Finally, remember that the devil is a prowling lion, seeking whom he may devour. And sometimes Christian kids at a Christian college are some of the easiest victims. They’ll be studying St. Augustine late into the night getting ready for a final, and then somebody will come up with a brilliant idea that includes charades, the Chronicles of Narnia, and shots of Tequila. Or they’ll finish finals and all go out and watch the most recent artsy sewer thriller at the theater. Somebody heard that one of the screenwriters has a friend with a pet schnauzer who gets groomed by the second cousin of John Piper. (I bet it’s pretty good.) Or maybe you’re courting or dating somebody, and since you’re in Moscow, you (or your parents) just assume that Doug Wilson automatically issues a golden halo to every couple. Or maybe you’re lonely, you haven’t got any deep friendships here, but there’s a friendly pagan boy who occasionally chats with you at the park. Or maybe you’d never dream of stepping out of line here, but in a few weeks you’ll be heading home for the summer, and maybe, just maybe you’re thinking you can finally relax, have a little fun, see some old friends, and nobody will know. Be on guard. Be vigilant in your mind, in your thoughts. Little compromises are training for big ones.
What does your brain do? What are your thoughts like? Does your brain worship Jesus? Does your mind take every thought captive to the Lordship of Christ? No brain does perfectly, but if we confess our sins, the sins of our brains, the blood of Jesus cleanses us from all unrighteousness. This is part of the mind of God.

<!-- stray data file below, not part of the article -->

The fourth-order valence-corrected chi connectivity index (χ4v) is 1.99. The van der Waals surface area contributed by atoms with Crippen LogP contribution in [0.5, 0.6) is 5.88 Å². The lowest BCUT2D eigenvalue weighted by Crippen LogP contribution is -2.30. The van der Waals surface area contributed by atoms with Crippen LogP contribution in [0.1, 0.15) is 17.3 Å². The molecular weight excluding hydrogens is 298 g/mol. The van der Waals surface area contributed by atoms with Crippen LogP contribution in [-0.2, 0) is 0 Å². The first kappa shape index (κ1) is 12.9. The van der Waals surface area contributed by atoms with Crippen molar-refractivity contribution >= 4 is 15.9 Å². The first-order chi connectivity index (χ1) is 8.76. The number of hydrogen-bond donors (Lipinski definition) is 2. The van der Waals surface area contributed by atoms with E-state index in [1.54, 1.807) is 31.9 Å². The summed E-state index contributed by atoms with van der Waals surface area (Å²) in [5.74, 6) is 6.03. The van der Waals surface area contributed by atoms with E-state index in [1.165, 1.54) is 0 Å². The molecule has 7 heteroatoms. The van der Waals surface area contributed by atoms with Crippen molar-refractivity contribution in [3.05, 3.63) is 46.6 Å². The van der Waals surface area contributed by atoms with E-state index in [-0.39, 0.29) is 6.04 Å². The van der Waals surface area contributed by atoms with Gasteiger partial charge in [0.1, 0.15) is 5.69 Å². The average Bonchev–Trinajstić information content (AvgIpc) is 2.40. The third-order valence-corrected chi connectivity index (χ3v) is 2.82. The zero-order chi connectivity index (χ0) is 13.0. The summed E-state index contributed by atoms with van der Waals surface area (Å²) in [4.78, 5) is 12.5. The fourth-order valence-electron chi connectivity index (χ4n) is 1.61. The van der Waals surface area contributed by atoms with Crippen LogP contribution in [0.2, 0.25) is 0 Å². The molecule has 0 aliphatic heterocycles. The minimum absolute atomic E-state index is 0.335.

But this isn’t meant merely as a guilt exercise. I’m not trying to stir up a bunch of paranoia, stressing everybody out. I’m honestly not trying to get you to drudge up something. If there are big, obvious failures, confess them, repent, get counsel, and so on. But what I really want to exhort you to, is to worship Jesus with your brain. Consider the fact that God has given you this gift that in some way approximates His mind. While His image is not limited to thoughts and brains, it certainly does not exclude them. He thought up this world. He invented the Fibonacci sequence. He thought through the story, in all its complexity, down to the cross and the empty tomb, all the way down to you and the number of hairs on your head, and all the way down to last flea on the last dog at the end of the world. And God has given you something that approximates that, something analogous to that. So think hard, think carefully, wrestle with the difficult questions, ask hard questions, don’t let your guard down. Be vigilant. Be wary. Be bold. Be creative.
Of course, we know our thoughts are often so silly, so trite, and often so awful. But God knows our thoughts, and He is still here with us. And He loves our feeble efforts. Don’t give up hope. Don’t stop trying in any area. Set your mind on things above. Set your mind on Jesus and His goodness and grace, and then work that muscle in your head, work it until it creaks.